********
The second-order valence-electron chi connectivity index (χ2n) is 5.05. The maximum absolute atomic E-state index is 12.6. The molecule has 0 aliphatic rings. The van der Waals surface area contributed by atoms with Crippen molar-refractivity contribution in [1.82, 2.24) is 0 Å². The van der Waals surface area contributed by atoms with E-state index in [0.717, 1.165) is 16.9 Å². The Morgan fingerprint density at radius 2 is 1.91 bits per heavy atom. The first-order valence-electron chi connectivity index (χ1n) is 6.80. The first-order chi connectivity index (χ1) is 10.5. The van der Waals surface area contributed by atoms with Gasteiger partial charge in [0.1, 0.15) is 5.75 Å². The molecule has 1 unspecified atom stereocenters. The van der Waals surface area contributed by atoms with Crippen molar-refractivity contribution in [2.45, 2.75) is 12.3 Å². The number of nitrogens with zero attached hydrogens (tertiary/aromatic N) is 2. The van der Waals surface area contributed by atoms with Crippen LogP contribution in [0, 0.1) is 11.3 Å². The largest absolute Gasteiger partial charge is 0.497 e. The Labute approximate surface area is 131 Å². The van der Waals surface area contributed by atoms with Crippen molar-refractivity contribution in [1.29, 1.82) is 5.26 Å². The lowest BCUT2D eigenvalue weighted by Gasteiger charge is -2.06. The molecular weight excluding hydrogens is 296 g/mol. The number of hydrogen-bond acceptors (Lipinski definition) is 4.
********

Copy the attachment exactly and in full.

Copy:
The second-order valence-electron chi connectivity index (χ2n) is 5.05. The maximum absolute atomic E-state index is 12.6. The molecule has 0 aliphatic rings. The van der Waals surface area contributed by atoms with Crippen molar-refractivity contribution in [1.82, 2.24) is 0 Å². The van der Waals surface area contributed by atoms with E-state index in [0.717, 1.165) is 16.9 Å². The Morgan fingerprint density at radius 2 is 1.91 bits per heavy atom. The first-order valence-electron chi connectivity index (χ1n) is 6.80. The first-order chi connectivity index (χ1) is 10.5. The van der Waals surface area contributed by atoms with Gasteiger partial charge in [0.1, 0.15) is 5.75 Å². The molecule has 1 unspecified atom stereocenters. The van der Waals surface area contributed by atoms with Crippen molar-refractivity contribution in [2.45, 2.75) is 12.3 Å². The number of nitrogens with zero attached hydrogens (tertiary/aromatic N) is 2. The van der Waals surface area contributed by atoms with Crippen LogP contribution in [0, 0.1) is 11.3 Å². The largest absolute Gasteiger partial charge is 0.497 e. The Labute approximate surface area is 131 Å². The van der Waals surface area contributed by atoms with Crippen molar-refractivity contribution in [1.29, 1.82) is 5.26 Å². The lowest BCUT2D eigenvalue weighted by Gasteiger charge is -2.06. The molecular weight excluding hydrogens is 296 g/mol. The number of hydrogen-bond acceptors (Lipinski definition) is 4.